Coronavirus: Be on the Alert for Scams
While times of adversity and difficulty most often brings out the best in people, unfortunately is also can bring out the bad in others. There are several known scams being perpetrated on the vulnerable. We have collected a list of the most common ones and tips on how to avoid them.
Cybercriminals and fraudsters are leveraging the COVID-19 pandemic to attempt to steal money by obtaining your personal information. Recognizing and avoiding these schemes is the best way to protect your accounts and identity.
Some common email and social media schemes include:
- Emails or posts asking for account information to receive a stimulus check from the IRS.
- Fake Centers for Disease Control and Prevention (CDC) or other organization emails with links promising information about the pandemic.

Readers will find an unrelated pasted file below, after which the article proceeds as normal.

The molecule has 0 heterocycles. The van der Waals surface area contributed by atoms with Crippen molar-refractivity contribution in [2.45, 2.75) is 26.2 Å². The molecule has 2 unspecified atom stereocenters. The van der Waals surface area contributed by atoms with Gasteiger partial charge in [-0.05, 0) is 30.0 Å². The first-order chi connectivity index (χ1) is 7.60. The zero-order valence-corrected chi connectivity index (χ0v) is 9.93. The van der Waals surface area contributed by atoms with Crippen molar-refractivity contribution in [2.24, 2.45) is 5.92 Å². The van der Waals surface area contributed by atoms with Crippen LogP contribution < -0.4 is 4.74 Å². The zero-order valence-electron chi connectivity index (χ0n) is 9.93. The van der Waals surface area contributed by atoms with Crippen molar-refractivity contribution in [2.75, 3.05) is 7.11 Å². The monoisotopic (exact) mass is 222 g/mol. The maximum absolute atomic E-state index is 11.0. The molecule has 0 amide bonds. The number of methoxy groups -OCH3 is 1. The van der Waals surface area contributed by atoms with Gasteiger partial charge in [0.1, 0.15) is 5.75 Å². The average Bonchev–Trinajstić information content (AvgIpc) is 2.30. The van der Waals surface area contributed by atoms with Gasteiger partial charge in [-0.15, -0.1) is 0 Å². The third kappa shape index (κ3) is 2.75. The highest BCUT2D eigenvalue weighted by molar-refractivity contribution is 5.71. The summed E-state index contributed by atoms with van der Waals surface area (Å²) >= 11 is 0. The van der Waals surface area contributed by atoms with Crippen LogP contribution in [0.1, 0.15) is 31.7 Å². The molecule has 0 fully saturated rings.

- Other phishing emails that ask for your personal information in exchange for fake testing kits, fake vaccines/cures, charitable contributions, or airline carrier refunds
Public Health Scam – Fraudsters are sending messages that claim to be from the Centers for Disease Control and Prevention (CDC), World Health Organization (WHO), or other public health offices. They may ask for Social Security numbers, tax IDs, etc. Other variations direct you to click on a link or download a document. Remind your staff not to respond to messages like this – and definitely don’t download anything or click on links in unsolicited email. It’s the latest form of phishing aimed at stealing confidential data or installing malware on your network.
Government Check Scam – There may be financial help for individuals and businesses in the future. Criminals read those headlines, too, and use them to make their phony pitches sound more credible. If someone calls or emails you out of the blue claiming there’s money available from a government agency if you just make an up-front payment or provide some personal information, it’s a phony.
Business Email Scams – Frauds perpetrated via business email. For example, in a CEO scam, an employee gets a message that appears to come from a company higher-up directing the person to wire money, transfer funds, send gift card codes, etc. In reality, a con artist has spoofed the boss’ email address or phone number.